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Real live demonstration of MPC for a power-to-gas plant

: Fischer, D.; Kaufmann, F.; Hollinger, R.; Voglstätter, C.

Preprint urn:nbn:de:0011-n-5255185 (2.5 MByte PDF)
MD5 Fingerprint: 20c27990dabad38b833b2828761ce930
Created on: 25.6.2019

Applied energy 228 (2018), pp.833-842
ISSN: 0306-2619
ISSN: 1872-9118
Journal Article, Electronic Publication
Fraunhofer ISE ()
Leistungselektronik; Netze und Intelligente Systeme; field test; hydrogen; model predictive control; Power-To-Gas; smart grid; Wasserstofftechnologie; Energiesystemtechnik; IKT für Energiesysteme; Systemintegration - Strom; Wärme; Gas

This paper presents the results – and the way towards them – for a field trial of a 120 kWel PEM electrolyser located within the city boundaries of Freiburg, Germany. The plant is equipped with on-site hydrogen storage and connected to the local gas and electricity network. Restrictions in gas feed-in and allowed peak electricity demand apply, and limit operation of the unit. Model predictive controls have been identified in simulations as a promising control strategy for such a case. However to move from simulation into practice few things, presented in this work, should be considered.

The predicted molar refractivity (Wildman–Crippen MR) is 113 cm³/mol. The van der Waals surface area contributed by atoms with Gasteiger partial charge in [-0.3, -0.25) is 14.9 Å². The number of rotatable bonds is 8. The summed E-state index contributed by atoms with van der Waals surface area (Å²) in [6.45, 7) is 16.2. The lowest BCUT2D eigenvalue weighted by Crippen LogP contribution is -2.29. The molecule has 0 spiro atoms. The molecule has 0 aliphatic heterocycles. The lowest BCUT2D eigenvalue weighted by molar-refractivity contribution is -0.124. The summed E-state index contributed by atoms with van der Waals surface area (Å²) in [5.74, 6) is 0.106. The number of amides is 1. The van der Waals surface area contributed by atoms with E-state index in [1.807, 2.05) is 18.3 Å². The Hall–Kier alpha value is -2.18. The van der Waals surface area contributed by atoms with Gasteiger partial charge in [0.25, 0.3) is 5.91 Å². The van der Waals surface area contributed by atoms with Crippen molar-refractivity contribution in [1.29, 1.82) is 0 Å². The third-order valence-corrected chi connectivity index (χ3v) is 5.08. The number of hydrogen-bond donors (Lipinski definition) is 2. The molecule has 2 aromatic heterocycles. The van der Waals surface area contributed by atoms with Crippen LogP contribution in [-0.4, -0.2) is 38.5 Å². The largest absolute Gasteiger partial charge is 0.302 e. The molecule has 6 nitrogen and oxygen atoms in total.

A linear model predictive controller is successfully used in a field trial to optimise the operation of the power-to-gas unit in the presence of network restrictions and time varying electric prices. The impact of imperfect forecasts as well as deviations between the optimisation model and the real unit on controller performance are discussed. In the final part of the paper the lessons learned, improvements and potential solutions for integrating power-to-gas units into urban energy systems are presented. Additionally a modular controller design framework is introduced, which allows a rapid control development by interchanging historic time-series data with real-time values and simulation models with real components. In a separate testing sequence the power-to-gas unit is characterised regarding its dynamic properties, showing its potential for fast response, but also limitations in ramp-rates, tracking accuracy and losses due to warm stand-by.